Speaking of the challenge as a scientist as well as a surgeon, Prof. Walles shared his experience of a surgeon meeting patients with problems that could not be overcome with the established surgical techniques. On the other hand, what pushed him to overcome these problems was exactly the patients who came to him for treatment. In this context, Prof. Walles emphasized the importance of informing patients of what’s going on with their disease and the available treatment choices, so as to let them know the reason of applying new technique into the treatment.

With the rapid development and wide application of artificial intelligence in the modern society, Prof. Walles shared his positive view for its application in medicine in the future. On the other hand, Prof. Walles also told that as intelligent it might be, artificial intelligence could not replace doctors considering the truth that empathy and trust between patients and doctors are important for the treatment and hard to be realized via technology.

As a specialist in lung cancer treatment, Prof. Walles also share with us his research on the lung cancer screening as well as its future development. For more details, please check the following interview video (Figure 3)!

Figure 3 Interview with Prof. Thorsten Walles (1). Available online: http://www.asvide.com/article/view/26078

Interview questions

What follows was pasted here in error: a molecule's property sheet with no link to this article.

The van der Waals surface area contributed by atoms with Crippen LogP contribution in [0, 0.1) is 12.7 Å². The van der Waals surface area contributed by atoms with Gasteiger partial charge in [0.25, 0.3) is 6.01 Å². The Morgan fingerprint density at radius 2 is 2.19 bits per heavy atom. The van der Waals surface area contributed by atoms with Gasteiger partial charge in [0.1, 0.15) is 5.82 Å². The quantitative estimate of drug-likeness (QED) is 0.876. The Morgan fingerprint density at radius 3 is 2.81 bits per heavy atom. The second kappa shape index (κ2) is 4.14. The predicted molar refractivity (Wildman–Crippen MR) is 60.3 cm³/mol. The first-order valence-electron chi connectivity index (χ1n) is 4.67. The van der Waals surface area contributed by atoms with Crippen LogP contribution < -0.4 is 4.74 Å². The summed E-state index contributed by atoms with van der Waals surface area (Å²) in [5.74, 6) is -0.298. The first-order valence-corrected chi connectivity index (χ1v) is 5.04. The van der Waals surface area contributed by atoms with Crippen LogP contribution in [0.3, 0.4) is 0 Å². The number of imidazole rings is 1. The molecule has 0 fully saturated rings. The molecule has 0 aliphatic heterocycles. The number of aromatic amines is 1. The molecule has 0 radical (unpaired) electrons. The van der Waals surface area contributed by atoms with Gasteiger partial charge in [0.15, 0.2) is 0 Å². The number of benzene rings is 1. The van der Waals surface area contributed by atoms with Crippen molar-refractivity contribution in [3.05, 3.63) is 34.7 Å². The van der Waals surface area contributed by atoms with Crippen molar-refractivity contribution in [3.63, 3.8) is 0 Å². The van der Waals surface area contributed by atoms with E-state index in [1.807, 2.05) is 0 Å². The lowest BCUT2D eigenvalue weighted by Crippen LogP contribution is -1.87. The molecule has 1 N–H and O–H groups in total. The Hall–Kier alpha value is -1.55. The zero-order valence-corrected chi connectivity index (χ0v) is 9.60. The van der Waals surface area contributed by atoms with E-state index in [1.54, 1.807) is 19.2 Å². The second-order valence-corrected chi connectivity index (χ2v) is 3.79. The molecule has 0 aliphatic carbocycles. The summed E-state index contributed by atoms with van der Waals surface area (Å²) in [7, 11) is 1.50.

• We know that you work on regenerative medicine and tissue engineering research and focus on the generation of bioartificial airway tissues for trachea-bronchial replacement, which resulted in the first clinical applications of bioartificial tissues for airway reconstruction. Here would you briefly introduce this research? How does it clinically applied to the airway reconstruction?
  • What would be the challenge when you do this research and what keeps you to move forward all the time?
  • We know that you also work on the development of for lung cancer screening. Here would you like to introduce what are the most commonly used technical devices for lung cancer screening nowadays? Which aspects you think should be improved?
  • Where do you see the lung cancer screening is going in the next five to ten years and how will that affect patient care?
  • As a thoracic surgeon that is also working on the new devices and technology, here may I ask your opinion about the artificial intelligence? How do you feel its influence on the medical world in the future? Do you think it will replace doctors in the future?

Acknowledgements

None.


Footnote

Conflicts of Interest: The author has no conflicts of interest to declare.


References

  1. Gao S. Interview with Prof. Thorsten Walles. Asvide 2018;5:636. Available online: http://www.asvide.com/article/view/26078

(Science Editor: Skylar Gao, SHC, shc@amegroups.com)

doi: 10.21037/shc.2018.06.13
Cite this article as: Gao S. Prof. Thorsten Walles: keep moving forward for the benefits of patients. Shanghai Chest 2018;2:59.